There are signs of spring. The birch tree visible out the north window of my office now has bare ground at its base, thanks to the dropped seeds and wild rose bushes absorbing the sunlight. The snow is dripping off the roof. I’m generally driving with shoes on, rather than boots (thought the boots are still in the car.) And the sun is definitely back

birch treeSunrise this morning was at 5:23 and the sun will set 16 hours and 52 minutes later at 10:15 this evening. It’s now almost 40° above the horizon at noon. But we no longer have nautical night (the sun never goes more that 12° below the horizon) and civil twilight lasts until half an hour before midnight. Star gazing? It barely gets dark enough for that.

I don’t know if we’ll set a record low temperature for the month (probably not, though I’ll be checking) but I can say that temperatures have not been at or above normal since the first three days of May. Where’s spring?

P.s. added 3:50 pm: Probably the third coldest April, we set a new record low of 2 below last night, and it was snowing shortly after noon today.

We’re well south of Barrow, but when the sun rises there we know the Earth is really tilting more toward the sun. A video was taken by the FAA last Sunday, and to quote from the Weather Service Facebook page:

“Residents of Barrow, Alaska watched the sun climb above the horizon for the first time in 65 days, after it set on November 18, 2012. The sun skirted along the southern horizon for about 43 minutes today. Tomorrow it will remain above the horizon for 1 hour and 27 minutes. The amount of sunlight will rapidly increase in Barrow until May 10th, at which point the sun will remain above the horizon for 24 hours a day for nearly 3 months.”

I can’t seem to get the video to show on the page, but click here and you can see the Barrow sunrise.

I had to share this video. For years I worked in an office with a south window just a block down the street from the museum from which this was taken, and I have seen the low arc of the sun over the Alaska Range. This video was on the Alaska Dispatch as a time-lapse of the Mayan Apocalypse (which just happened to be the Winter Solstice) with comments from the photographers.

The museum (and my old office) are on a ridge north of the Tanana Valley, with the main part of Fairbanks to the southeast, and part of the residential portion of College directly to the south. The bright patch below the Alaska Range on the horizon is the sun reflecting off the top of the ice fog; the discrete streamers are exhaust from chimneys.

I went to an Alaska Writers Guild meeting Tuesday night, and mentioned Friday’s post on the effect of orbital tilt. This led to a discussion of day length, and I realized that while I knew some planets had really weird day lengths, I wasn’t sure which ones. (I thought it was the inner planets, which turned out to be right.) So as long as I was looking the information up, I thought I’d share it.

Mercury

Mercury (Wikimedia)
Mercury turns out to be the planet whose days are longer than its years. For many years the planet was thought to keep the same side facing the sun all the time: one rotation about its axis relative to the stars for each revolution around the sun. We now know it rotates three times for each two revolutions around the sun, making its days a year and a half long. Luckily it’s a short year (88 Earth days.) Its tilt, by the way, is so near zero it is hard to measure. (Its closeness to the sun doesn’t help.)

Venus

Venus, Hubble photo
Venus is the really weird one. Its rotation is in the opposite direction from its revolution around the sun, so from the surface of Venus, the sun would appear to rise in the west! At perihelion the sun may actually appear to stand still or go backward in the sky. That is, it would if you could see the sun through the sulfuric acid clouds. A Venusian day is long, however: 116.75 Earth days. A Venusian year is 1.92 Venusian days or 224.65 Earth days long. The tilt of its axis is only about 3.4°.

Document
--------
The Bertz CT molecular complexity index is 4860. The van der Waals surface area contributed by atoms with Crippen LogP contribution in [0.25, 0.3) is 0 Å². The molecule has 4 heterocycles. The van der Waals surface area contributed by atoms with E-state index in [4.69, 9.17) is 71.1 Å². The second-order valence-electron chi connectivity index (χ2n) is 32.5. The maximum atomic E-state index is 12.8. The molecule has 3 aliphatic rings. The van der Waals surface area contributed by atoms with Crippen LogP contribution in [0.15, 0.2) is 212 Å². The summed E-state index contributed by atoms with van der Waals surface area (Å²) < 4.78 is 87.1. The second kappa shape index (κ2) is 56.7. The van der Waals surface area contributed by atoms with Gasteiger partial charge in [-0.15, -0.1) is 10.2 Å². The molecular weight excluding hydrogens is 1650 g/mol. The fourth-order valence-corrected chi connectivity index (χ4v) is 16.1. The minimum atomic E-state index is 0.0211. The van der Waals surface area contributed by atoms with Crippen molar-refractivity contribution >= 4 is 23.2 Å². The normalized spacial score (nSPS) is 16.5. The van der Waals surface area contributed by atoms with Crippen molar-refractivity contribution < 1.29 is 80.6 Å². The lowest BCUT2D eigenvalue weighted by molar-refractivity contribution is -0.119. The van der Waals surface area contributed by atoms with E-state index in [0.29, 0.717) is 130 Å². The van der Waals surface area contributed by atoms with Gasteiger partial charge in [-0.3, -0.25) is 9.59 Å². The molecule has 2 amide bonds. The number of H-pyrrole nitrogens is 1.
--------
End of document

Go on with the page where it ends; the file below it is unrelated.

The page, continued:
Mars

Mars (Hubble)Mars is easily the least different from Earth when it comes to day length: 24 hours 39 minutes and slightly more than 35 seconds. This is more precise than is generally stated for the other planets, quite simply because Mars is the planet with human-piloted rovers on its surface, and to have daylight, these pilots must work on Martian days (or sols) even though they are located on Earth. (Pilot may not be quite the right word, given that radio communications take 4 to 20 minutes to get to Mars.) Its axial tilt is also similar to Earth’s: 25.2°. A Mars year is 1.8809 Earth years.

Jupiter

Jupiter (Hubble)Jupiter has the fastest rotation rate, and thus the shortest day, of any of the planets: slightly less than 10 hours. Why the vagueness? All we can see of Jupiter is the cloud tops, and those rotate at slightly different speeds at different latitudes. It is clear, however that Jupiter’s days are very short, especially compared with its year length of 11.86 Earth years. Its axial tilt is small, only 3.13°.

Saturn

Saturn (Hubble)Saturn, like Jupiter, rotates fast and the rotation seems to vary with latitude but is slightly more than 10 hours. The year, however, is over twice the length of Jupiter’s – 29.46 years. The axial tilt is relatively large: 26.73°, which is why the visibility of Saturn’s rings from Earth varies so much. Seasonality is probably weakened by internal heating and the large distance from the sun.

Uranus

Uranus (Hubble)Uranus rotates slower than the gas giants but still faster than earth, with a day length of 17 hours, 14 minutes. Its year is 84 Earth years long. It is a few years past an equinox (2007) and won’t reach another solstice until 2028. There is some question as to which is the north pole, since its axis is either tilted at 97.77° with normal rotation or 82.14° with retrograde rotation.

Neptune

Neptune (Hubble)Neptune has a day length of roughly 16.11 hours. Very roughly – Neptune has even more variation in rotation rate of the cloud tops with latitude than does Jupiter, with apparent rotation periods varying from 12 hours at the poles to 18 hours at the equator. Its tilt is a little larger than earth’s, about 28.32°, which should give it pronounced seasons, though not as pronounced as those of Uranus! It year is roughly 164.8 years.

All of this variation is just in our own solar system. What else may be out there?